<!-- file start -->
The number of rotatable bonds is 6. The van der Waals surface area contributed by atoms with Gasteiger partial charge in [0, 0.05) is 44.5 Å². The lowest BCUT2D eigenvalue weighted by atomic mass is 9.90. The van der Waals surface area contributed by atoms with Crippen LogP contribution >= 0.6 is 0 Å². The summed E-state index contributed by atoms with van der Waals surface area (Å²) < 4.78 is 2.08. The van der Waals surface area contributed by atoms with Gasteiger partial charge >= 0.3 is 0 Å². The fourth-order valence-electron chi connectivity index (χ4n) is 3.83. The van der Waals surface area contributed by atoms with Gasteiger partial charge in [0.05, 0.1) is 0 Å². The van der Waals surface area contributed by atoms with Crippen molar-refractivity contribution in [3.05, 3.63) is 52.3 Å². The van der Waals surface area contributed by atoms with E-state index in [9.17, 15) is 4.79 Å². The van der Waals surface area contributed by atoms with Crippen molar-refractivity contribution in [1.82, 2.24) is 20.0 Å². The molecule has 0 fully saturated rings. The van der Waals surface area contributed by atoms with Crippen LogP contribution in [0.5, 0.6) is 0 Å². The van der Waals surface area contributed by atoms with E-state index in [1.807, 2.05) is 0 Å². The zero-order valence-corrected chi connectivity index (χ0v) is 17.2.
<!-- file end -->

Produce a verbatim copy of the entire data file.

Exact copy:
The number of rotatable bonds is 6. The van der Waals surface area contributed by atoms with Gasteiger partial charge in [0, 0.05) is 44.5 Å². The lowest BCUT2D eigenvalue weighted by atomic mass is 9.90. The van der Waals surface area contributed by atoms with Crippen LogP contribution >= 0.6 is 0 Å². The summed E-state index contributed by atoms with van der Waals surface area (Å²) < 4.78 is 2.08. The van der Waals surface area contributed by atoms with Gasteiger partial charge >= 0.3 is 0 Å². The fourth-order valence-electron chi connectivity index (χ4n) is 3.83. The van der Waals surface area contributed by atoms with Gasteiger partial charge in [0.05, 0.1) is 0 Å². The van der Waals surface area contributed by atoms with Crippen molar-refractivity contribution in [3.05, 3.63) is 52.3 Å². The van der Waals surface area contributed by atoms with E-state index in [9.17, 15) is 4.79 Å². The van der Waals surface area contributed by atoms with Crippen molar-refractivity contribution in [1.82, 2.24) is 20.0 Å². The molecule has 0 fully saturated rings. The van der Waals surface area contributed by atoms with Crippen LogP contribution in [0.5, 0.6) is 0 Å². The van der Waals surface area contributed by atoms with E-state index in [1.807, 2.05) is 0 Å². The zero-order valence-corrected chi connectivity index (χ0v) is 17.2.